We think a lot about accessibility. When we launched we had an account minimum. We did this for logistical reasons — it's hard for a business to manage a lot of small accounts and it's harder to make a profit off of a lot of small accounts. But we realised that by imposing a minimum we weren't really fulfilling our mission — that Wealthsimple would be for everyone. So we changed that and ever since have had no minimum account size — even if someone literally has $1, they can invest it.

Financially, I’m still pretty boring. I lease a 2016 Mazda CX-5. It's super reliable. I'm pretty frugal. For a long time I've been pontificating about how even buying a house is an unnecessary expense. People put themselves in enormous amounts of debt to do it, they sacrifice cash flow, the freedom to travel, and have experiences and nights out, because they have to pay these crazy mortgages. But then my wife got pregnant, and suddenly we decided we wanted a home where we could raise our family — to know that we would be in this place for a long time. I realise now there are lots of reasons to buy a home — but I still don’t think one of them is because houses make great investments.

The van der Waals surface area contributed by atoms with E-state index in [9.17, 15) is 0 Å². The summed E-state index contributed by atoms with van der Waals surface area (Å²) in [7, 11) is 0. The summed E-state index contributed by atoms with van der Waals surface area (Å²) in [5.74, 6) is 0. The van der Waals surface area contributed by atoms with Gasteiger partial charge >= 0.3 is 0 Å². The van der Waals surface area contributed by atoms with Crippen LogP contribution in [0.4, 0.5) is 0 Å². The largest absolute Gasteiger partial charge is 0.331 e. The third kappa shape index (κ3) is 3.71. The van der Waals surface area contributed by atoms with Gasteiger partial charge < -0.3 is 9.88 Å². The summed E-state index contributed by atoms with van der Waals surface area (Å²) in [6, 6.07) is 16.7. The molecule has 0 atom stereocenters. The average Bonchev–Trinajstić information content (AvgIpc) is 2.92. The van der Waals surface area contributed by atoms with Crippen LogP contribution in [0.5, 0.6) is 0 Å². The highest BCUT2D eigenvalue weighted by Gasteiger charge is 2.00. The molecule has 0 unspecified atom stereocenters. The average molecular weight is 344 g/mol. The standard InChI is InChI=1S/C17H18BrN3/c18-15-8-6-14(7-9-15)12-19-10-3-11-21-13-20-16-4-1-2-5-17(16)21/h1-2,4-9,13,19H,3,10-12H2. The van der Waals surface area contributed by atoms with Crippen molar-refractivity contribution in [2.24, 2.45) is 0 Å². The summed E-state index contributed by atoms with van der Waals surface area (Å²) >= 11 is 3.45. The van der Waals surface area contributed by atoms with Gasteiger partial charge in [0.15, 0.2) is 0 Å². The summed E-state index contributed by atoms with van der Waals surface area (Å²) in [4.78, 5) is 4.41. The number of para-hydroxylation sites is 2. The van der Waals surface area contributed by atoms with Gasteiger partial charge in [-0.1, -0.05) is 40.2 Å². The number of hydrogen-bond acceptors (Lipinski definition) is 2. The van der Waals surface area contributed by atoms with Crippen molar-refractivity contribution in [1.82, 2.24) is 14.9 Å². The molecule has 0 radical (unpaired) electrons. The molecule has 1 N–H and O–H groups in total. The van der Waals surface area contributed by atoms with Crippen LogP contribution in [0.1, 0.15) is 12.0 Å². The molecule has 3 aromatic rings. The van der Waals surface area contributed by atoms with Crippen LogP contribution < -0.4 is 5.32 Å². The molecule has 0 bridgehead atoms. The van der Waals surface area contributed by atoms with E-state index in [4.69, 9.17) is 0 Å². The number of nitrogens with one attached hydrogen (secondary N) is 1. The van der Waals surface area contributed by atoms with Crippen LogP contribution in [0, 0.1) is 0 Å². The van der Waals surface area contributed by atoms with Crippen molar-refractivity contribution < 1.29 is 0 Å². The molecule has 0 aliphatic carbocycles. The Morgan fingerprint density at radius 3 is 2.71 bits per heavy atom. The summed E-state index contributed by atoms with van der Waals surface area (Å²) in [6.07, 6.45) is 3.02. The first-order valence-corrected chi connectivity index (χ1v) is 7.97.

But becoming wealthy and passing that wealth onto future generations — that’s not what I’m interested in. Andrew Carnegie, the steel magnate, who was one of the wealthiest people in history, wrote an essay called “The Gospel of Wealth” that captures a lot of my beliefs on the subject of wealth and inheritance. He said: “The man who dies thus rich dies disgraced." He believed the rich should repay their debt to society by giving away their money.

I’m not sure I believe in inheritance. Everyone should have access to the starting line. Why should wealth persist across generations just because someone's great, great-grandparent made a good investment? People with means should think of themselves merely as the trustees of their wealth, which ultimately belongs to society. It doesn't belong to your kids — and it often messes them up.